Now, I know what you’re thinking: AHA!!!! But these monks are not consumers they are producers of caskets and therefore not covered by the FTC Funeral Rule. This is correct but still a problem because the general public is being denied its federally backed right to purchase these caskets.

In my reading of the FTC Funeral Rule, the state of Louisiana cannot dictate whom the public buys caskets from and, as such, cannot control what constitutes a legitimate casket maker. Or, at least, can’t say that the St. Joseph Abbey monks have to be a ‘funeral home’ in order to sell their caskets.

All of this, then, brings me to the Institute for Justice, a Washington, DC based, capital ‘L’ for Libertarian, public interest law firm. The IJ is representing the monks in their court case against the state of Louisiana and presenting the case as a total violation of the monks’ Constitutional rights. What I’m not clear on is why the IJ isn’t just making the easier point about the FTC rules.

Unless, of course, the Institute for Justice doesn’t really care for the Federal Trade Commission, which would make sense given its Libertarian ethos.

Don’t get me wrong– I love the Libertarians. As a group, the Libertarians equally antagonize most American political parties and that is always good to see.

I just wonder if the video that the IJ produced on behalf of the monks (please see below) is a little more, ummm, over-the-top than it needs to be? Rarely do I have trouble distinguishing between an old Saturday Night Live commercial and an actual advocacy ad but this one comes close.

Besides, the state of Louisiana is going to lose this case. A few weeks ago, Meg posted a piece on Casket Company Trust Busting currently going on in America and it is clear that unfair business practices are on the funeral industry radar.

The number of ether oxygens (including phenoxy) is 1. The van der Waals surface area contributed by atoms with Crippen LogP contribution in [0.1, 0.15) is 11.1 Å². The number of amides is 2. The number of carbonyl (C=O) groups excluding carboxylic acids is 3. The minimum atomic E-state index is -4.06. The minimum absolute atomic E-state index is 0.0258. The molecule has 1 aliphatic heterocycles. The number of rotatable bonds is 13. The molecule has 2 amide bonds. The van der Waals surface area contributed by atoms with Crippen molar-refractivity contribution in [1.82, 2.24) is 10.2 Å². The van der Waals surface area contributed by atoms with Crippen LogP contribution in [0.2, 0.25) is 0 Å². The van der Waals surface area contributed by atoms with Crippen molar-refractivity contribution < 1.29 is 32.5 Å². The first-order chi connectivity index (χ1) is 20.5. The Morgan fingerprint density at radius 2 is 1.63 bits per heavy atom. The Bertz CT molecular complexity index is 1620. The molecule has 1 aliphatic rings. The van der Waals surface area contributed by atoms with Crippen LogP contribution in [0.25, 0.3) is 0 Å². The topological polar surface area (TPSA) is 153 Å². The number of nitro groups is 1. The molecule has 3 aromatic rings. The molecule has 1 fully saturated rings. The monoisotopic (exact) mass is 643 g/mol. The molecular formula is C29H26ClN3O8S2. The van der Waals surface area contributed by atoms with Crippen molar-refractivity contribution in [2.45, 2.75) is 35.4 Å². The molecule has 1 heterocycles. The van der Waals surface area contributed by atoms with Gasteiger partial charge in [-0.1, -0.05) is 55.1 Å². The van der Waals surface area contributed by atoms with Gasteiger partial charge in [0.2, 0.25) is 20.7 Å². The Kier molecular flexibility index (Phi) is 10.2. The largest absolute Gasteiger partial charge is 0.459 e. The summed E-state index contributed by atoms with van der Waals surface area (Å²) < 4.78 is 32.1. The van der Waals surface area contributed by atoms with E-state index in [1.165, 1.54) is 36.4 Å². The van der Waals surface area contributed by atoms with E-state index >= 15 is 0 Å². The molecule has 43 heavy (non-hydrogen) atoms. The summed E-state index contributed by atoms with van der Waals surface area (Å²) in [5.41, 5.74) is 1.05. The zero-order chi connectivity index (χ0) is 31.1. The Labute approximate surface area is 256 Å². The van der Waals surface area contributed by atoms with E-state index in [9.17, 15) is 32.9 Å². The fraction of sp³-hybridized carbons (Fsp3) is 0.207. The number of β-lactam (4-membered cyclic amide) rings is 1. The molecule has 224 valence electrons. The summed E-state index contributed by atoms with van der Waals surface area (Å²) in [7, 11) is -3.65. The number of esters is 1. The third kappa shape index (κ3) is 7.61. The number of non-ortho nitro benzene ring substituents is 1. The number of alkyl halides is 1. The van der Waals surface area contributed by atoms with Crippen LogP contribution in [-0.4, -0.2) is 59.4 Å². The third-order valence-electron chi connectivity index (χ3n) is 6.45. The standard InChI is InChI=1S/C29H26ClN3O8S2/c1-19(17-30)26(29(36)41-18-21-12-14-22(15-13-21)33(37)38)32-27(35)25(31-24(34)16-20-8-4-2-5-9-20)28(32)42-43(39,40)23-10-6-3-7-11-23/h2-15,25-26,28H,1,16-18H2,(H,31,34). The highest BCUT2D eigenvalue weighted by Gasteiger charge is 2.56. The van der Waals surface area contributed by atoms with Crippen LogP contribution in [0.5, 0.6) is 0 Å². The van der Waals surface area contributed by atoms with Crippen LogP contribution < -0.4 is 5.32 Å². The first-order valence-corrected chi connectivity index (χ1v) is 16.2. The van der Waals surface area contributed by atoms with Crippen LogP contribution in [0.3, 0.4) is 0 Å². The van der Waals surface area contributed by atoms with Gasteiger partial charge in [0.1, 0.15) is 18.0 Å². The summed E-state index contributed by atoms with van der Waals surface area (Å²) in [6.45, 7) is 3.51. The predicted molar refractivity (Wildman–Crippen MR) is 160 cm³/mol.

Don’t pick on the monks Louisiana. You aren’t just messing with some jovial band of Benedictines. Oh no. You are staring into the steely, cold gaze of the Libertarians…

Death + the Law Funeral Industry

Casket Trust-busting on the Horizon?

Consumer Advocates Want More Competition in Casket Market
April Dembosky, Marketplace (August 2, 2010)

American Public Media’s Marketplace has a short radio segment about a consumer advocacy group suing the three major casket companies for monopolizing the market. A federal judge will decide later this week whether the companies’ distribution policy of selling caskets to anyone but delivering them only to funeral homes creates an unfair market for competition and consumers who want more choice.

A possible word slip by a casket company official may be indicative of the industry’s attitude. From the transcript:

Mark Allen from the Casket and Funeral Supply Association of America insists there’s plenty of competition in his industry. “I’m contacted every week by a new upstart company that’s trying to get some advice for getting started in this industry.”

A new “upstart” company? Doesn’t he mean “startup”? So much for downplaying hostility.

Death + Popular Culture Death + the Web Funeral Industry

Alas, King Elvis’ Embalming Instruments are Still Dead

Auction House Drops Elvis Embalming Tools
Andy Grimm, Chicago Tribune (July 23, 2010)

I know for a fact that many people saw last week’s news item about the instruments used to embalm Elvis Presley going up for sale. I know this because many people (including my Mom…) e-mailed me the story. What I think most people missed was the announcement a few days later that the same sale had been called off. It’s true. The Presley embalming gear will not be auctioned in August.